Write a good CV
Your CV is essentially a selling tool. It outlines your skills and experience so that a potential employer can have a quick look at your CV and see how you might perform in a given role. It is an opportunity to present yourself in the best possible way.
Writing an effective CV is one of the most important things you will do in your professional life. It will increase your prospects of getting the job you want! The majority of advertised vacancies ask for a CV, so having one prepared will allow you to respond quickly whenever the ideal job comes along.
How will having a CV help me find a job?
A well prepared and laid out CV should result in interviews which in turn leads to job offers. If properly produced, it will highlight your skills, achievements and work experience in a way that tells you apart from the hundreds of other candidates in the recruitment market. It will make you a serious contender who is worthy for an interview. Recruitment agencies will ask you for a CV so they can submit it to companies who are looking for your skills.
How should I prepare and write my CV?
Regardless of what certain people and books will tell you, there are no universal formats or rules for writing CVs. Fortunately, however, there are useful guidelines that will help you produce a CV that generates results.
Start by writing down notes on your education, experience, skills and any professional or academic organisations you belong to. When remembering your previous employment, don't simply give job descriptions: think through the purpose of each job, the responsibilities you handled and the specific results you achieved.
Write down the details of when you started and finished each job. Take care to avoid unexplained gaps. If you had spells of unemployment, describe what you did with your time - for example, you may have been travelling, working voluntarily or even developing your skills on formal courses.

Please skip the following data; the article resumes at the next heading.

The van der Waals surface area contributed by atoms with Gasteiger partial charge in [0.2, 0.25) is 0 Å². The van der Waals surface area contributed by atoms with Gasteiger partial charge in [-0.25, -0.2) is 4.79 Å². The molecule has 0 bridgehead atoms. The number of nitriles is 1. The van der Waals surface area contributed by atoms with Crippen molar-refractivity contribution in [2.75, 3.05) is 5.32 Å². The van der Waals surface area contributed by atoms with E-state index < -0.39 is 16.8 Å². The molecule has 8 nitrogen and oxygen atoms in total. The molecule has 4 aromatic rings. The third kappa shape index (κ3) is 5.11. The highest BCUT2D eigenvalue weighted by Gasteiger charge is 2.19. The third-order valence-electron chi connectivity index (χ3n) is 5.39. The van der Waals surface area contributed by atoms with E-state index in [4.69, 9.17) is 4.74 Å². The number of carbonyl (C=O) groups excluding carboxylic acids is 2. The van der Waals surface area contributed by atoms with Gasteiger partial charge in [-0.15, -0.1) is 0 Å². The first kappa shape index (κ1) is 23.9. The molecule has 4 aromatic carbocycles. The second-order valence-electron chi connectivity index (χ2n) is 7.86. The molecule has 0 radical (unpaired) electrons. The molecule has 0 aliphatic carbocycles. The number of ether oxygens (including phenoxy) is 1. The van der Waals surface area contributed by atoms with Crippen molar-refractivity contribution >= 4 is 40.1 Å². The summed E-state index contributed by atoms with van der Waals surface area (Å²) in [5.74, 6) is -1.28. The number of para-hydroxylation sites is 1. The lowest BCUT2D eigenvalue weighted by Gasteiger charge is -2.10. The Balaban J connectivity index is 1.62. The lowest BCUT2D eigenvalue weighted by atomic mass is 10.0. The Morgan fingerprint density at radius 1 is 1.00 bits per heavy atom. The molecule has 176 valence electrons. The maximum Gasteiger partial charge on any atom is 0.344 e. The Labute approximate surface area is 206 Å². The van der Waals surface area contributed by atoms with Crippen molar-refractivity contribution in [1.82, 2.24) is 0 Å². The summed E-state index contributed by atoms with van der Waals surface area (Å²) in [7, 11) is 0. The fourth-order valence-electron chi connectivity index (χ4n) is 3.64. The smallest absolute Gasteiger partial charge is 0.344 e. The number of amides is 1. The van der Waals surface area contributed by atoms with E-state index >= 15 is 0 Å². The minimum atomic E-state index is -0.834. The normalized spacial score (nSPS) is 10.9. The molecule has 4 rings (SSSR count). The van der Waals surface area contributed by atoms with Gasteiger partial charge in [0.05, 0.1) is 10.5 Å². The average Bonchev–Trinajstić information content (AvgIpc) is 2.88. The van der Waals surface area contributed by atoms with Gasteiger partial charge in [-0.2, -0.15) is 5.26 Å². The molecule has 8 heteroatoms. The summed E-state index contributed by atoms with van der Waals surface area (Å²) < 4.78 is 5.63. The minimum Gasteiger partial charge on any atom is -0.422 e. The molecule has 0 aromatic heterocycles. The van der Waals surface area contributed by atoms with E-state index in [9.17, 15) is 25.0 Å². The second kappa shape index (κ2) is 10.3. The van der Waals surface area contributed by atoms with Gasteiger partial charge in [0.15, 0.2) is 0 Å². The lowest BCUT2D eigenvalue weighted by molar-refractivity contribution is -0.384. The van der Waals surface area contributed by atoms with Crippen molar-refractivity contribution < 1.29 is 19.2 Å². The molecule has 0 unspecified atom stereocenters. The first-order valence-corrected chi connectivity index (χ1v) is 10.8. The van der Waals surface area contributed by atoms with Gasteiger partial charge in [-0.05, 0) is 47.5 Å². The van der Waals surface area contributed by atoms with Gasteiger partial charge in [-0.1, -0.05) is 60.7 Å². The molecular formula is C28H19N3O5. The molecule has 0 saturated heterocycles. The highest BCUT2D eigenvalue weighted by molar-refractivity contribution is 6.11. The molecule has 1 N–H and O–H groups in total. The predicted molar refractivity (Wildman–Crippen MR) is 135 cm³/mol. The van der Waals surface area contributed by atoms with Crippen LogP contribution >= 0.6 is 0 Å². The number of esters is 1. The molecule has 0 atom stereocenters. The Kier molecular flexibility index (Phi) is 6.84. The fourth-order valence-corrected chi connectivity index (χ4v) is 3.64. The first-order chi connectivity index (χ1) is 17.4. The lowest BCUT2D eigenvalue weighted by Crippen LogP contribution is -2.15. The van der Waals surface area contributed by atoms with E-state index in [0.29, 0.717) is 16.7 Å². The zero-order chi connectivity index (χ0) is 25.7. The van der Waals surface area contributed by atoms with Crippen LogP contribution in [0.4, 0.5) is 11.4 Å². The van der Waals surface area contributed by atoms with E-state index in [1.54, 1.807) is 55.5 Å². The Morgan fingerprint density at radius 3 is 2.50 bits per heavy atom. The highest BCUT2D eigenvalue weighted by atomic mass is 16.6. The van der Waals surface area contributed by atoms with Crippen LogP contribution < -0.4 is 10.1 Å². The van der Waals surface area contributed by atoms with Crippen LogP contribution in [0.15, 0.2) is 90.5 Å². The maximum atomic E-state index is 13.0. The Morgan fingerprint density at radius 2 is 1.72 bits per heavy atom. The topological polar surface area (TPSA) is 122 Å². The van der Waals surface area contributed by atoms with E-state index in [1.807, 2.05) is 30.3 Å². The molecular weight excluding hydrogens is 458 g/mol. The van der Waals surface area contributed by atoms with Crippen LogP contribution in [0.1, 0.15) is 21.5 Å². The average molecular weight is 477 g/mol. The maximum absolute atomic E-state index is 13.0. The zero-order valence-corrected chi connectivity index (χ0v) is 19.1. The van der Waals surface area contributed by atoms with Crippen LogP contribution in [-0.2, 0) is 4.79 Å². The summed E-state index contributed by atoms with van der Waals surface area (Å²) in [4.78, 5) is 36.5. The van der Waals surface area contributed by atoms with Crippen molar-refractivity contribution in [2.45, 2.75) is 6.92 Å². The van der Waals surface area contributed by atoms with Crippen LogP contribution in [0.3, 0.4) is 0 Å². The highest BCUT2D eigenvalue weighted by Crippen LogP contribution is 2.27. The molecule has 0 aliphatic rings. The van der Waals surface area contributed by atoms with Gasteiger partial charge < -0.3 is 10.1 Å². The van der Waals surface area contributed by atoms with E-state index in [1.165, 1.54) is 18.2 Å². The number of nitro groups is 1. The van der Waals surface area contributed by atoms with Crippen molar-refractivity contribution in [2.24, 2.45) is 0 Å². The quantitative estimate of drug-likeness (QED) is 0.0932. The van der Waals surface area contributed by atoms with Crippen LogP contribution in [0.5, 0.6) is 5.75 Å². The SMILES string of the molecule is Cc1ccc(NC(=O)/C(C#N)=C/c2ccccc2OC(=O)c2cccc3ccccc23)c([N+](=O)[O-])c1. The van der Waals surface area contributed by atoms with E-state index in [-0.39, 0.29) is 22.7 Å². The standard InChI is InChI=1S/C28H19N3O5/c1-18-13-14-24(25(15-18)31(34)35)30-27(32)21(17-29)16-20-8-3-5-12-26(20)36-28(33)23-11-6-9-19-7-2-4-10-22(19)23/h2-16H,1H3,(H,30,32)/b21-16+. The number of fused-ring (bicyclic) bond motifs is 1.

Adapting your CV for better results ...
Matching your skills and experience to the employer's needs will improve your success in securing an interview. What aspects of your education, experience and skills are most attractive to an employer? A CV must promote your strengths and abilities and demonstrate the benefits you can bring to the employer's organisation. That means tailoring your CV to a specific position wherever possible. It means finding out as much as you can about the company and the requirements of the role. It also means thinking like an employer - What are they looking for? What key factors did they ask for in the job description? How specifically are you suited for this particular role and organisation?
Always be honest and accurate in your information. Often a prospective employer will use your CV as the basis of your interview and for references.
How should I present my CV?
Once you have recognised the key information to be included in your CV - and decided on the most important elements - you need to write and organise your points. Here are several rules of thumb:
- Make your CV simple and as clear as possible. Keep descriptions brief, factual and to the point.
- Your CV should be no longer than two sides in length.
- State clearly the type of work you want and why you are qualified for it.
- Use active verbs that describe your skills, abilities and achievements. For example, "I can contribute/have experience in organising/am trained in..." Use such verbs at the beginning of each sentence (managed, developed, created, co-ordinated, etc.) to make them even more powerful.
- Use a clear and logical format. You could organise your CV by job titles, with the most recent position listed first; or arrange your employment history into sections that highlight key areas of skill and achievement.
Since your personal career history, achievements and academic credentials are unique, the way you organise and express them may be equally unique. Whatever your choice, make sure that you highlight your strongest points. Also use clear headings, simple language and adequate margins and line spacing.